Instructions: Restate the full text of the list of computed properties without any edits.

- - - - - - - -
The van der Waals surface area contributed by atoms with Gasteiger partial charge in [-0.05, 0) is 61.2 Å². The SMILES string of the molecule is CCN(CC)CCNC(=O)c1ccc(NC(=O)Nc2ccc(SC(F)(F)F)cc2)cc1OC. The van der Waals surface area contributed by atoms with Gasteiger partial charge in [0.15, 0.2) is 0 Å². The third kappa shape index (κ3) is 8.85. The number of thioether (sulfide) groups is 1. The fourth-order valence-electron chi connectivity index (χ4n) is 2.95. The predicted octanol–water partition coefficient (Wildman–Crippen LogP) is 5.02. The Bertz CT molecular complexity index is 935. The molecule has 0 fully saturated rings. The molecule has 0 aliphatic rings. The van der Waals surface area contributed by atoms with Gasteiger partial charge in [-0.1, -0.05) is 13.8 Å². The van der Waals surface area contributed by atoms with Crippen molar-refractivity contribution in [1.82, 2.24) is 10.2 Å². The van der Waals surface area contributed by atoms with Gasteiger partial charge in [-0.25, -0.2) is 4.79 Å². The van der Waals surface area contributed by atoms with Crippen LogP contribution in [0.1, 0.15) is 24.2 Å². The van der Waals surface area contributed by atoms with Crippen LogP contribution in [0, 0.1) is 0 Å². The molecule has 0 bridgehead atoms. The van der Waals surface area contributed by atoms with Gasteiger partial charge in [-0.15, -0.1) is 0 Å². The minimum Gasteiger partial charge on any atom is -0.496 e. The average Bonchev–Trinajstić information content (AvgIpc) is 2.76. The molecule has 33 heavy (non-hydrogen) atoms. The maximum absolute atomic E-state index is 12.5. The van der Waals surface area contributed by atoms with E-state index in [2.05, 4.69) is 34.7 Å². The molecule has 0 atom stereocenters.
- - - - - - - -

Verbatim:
The van der Waals surface area contributed by atoms with Gasteiger partial charge in [-0.05, 0) is 61.2 Å². The SMILES string of the molecule is CCN(CC)CCNC(=O)c1ccc(NC(=O)Nc2ccc(SC(F)(F)F)cc2)cc1OC. The van der Waals surface area contributed by atoms with Gasteiger partial charge in [0.15, 0.2) is 0 Å². The third kappa shape index (κ3) is 8.85. The number of thioether (sulfide) groups is 1. The fourth-order valence-electron chi connectivity index (χ4n) is 2.95. The predicted octanol–water partition coefficient (Wildman–Crippen LogP) is 5.02. The Bertz CT molecular complexity index is 935. The molecule has 0 fully saturated rings. The molecule has 0 aliphatic rings. The van der Waals surface area contributed by atoms with Gasteiger partial charge in [-0.1, -0.05) is 13.8 Å². The van der Waals surface area contributed by atoms with Crippen molar-refractivity contribution in [1.82, 2.24) is 10.2 Å². The van der Waals surface area contributed by atoms with Gasteiger partial charge in [-0.25, -0.2) is 4.79 Å². The van der Waals surface area contributed by atoms with Crippen LogP contribution in [0.1, 0.15) is 24.2 Å². The van der Waals surface area contributed by atoms with Crippen LogP contribution in [0, 0.1) is 0 Å². The molecule has 0 bridgehead atoms. The van der Waals surface area contributed by atoms with Gasteiger partial charge in [-0.15, -0.1) is 0 Å². The minimum Gasteiger partial charge on any atom is -0.496 e. The average Bonchev–Trinajstić information content (AvgIpc) is 2.76. The molecule has 33 heavy (non-hydrogen) atoms. The maximum absolute atomic E-state index is 12.5. The van der Waals surface area contributed by atoms with E-state index in [2.05, 4.69) is 34.7 Å². The molecule has 0 atom stereocenters.